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Is Northern Independence a Real Possibility?

We are living in the final days of the Union as we know it.

A ‘regulatory border’ across the Irish Sea means that a reunified Ireland is beginning to look inevitable. The SNP are set to win an emphatic victory at the Holyrood elections in May, with a second referendum on Scottish independence to be demanded. On top of this, support for Welsh separatism is at its highest level in decades and will only increase if Scotland and Northern Ireland successfully break away from the rest of the UK.

However, one other area that is beginning to call for independence is “The North.” The Northern Independence party has been set up, claiming that the only way to solve the disparities between the North and the South by creating an independent state based around the ancient borders of the Kingdom of Northumbria. 

There are many cliches about the differences between the North and the South. Greggs vs Pret, Rugby League vs Rugby Union or the different way of saying bath and grass. The Conservative MP Jake Berry was recently criticized for claiming that Northerners preferred football while Southerners preferred opera.

In reality however, the truth is a lot more nuanced than that. The North isn’t one white, working class homogenous block but a region of diverse cultures; Middlesbrough has the highest concentration of asylum seekers than anywhere else in the UK. The one thing that unites is a deep distrust for Westminster, one that has been exacerbated by the pandemic. The UK is the most regionally unequal country in the developed world. Despite London being one of the most prosperous cities on the planet, certain areas of the North such as the Tees Valley and South Yorkshire are amongst the poorest areas of Europe. GDP per capita means that the North should be as prosperous as any developed nation, however there is distinct child poverty, low life expectations and poor educational attainment.

The entire system is about funnelling resources to the capital and starving the North of investment. Manufacturing and mining were closed down with little alternative investment in other industries, infrastructure and education. Northern metropolises have struggled with poor public transport, highlighted by the fact that in 2018, 46% of capital expenditure on railways went exclusively to London. Also, bureaucratic planning rules have pushed property prices to unaffordable levels for those from poor, rural backgrounds. A study from the LSE claims that Leeds would be ‘a hell of a lot bigger’ if growth of the city was unconstrained. The opportunities that the capital presents when compared to other Northern cities often leads to the best and brightest minds to migrating to the south east, draining their hometowns of human capital.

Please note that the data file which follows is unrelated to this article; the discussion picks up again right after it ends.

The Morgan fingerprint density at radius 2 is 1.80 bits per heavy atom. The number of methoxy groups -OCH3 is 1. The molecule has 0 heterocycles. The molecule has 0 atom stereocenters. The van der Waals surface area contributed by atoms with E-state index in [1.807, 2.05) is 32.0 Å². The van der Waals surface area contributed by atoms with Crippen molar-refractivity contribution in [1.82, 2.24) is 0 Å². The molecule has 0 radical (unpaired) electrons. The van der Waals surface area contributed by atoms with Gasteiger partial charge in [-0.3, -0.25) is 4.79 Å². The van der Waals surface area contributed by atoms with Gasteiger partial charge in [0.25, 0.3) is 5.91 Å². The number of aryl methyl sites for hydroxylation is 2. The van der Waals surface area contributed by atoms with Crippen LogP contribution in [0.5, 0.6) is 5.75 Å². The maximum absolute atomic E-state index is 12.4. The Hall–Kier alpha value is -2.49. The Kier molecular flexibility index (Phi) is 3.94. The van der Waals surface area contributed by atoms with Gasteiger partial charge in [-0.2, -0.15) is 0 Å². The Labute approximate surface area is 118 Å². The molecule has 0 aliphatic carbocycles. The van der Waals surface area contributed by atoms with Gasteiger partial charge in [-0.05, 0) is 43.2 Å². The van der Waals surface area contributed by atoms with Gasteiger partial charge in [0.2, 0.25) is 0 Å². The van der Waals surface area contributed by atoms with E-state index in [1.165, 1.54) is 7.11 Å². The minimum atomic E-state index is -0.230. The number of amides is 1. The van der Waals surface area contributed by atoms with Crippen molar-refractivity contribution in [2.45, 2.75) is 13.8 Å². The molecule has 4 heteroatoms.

The fall of the Red Wall at the 2019 general election was met by a promise to level up the regions, however the Northern Powerhouse has failed to materialise. Westminster has promised to even out the gap. However, when this is a gap that has been created by their own policies, it looks increasingly unlikely that anything meaningful will be done. One example of how the North has been misunderstood is HS2. This flagship project has been pushed forward with claims of how it will reduce inequality. However, for the average citizen in the North, the benefits of a properly functioning and affordable local transport service far outweigh the benefits of being able to get to London quicker.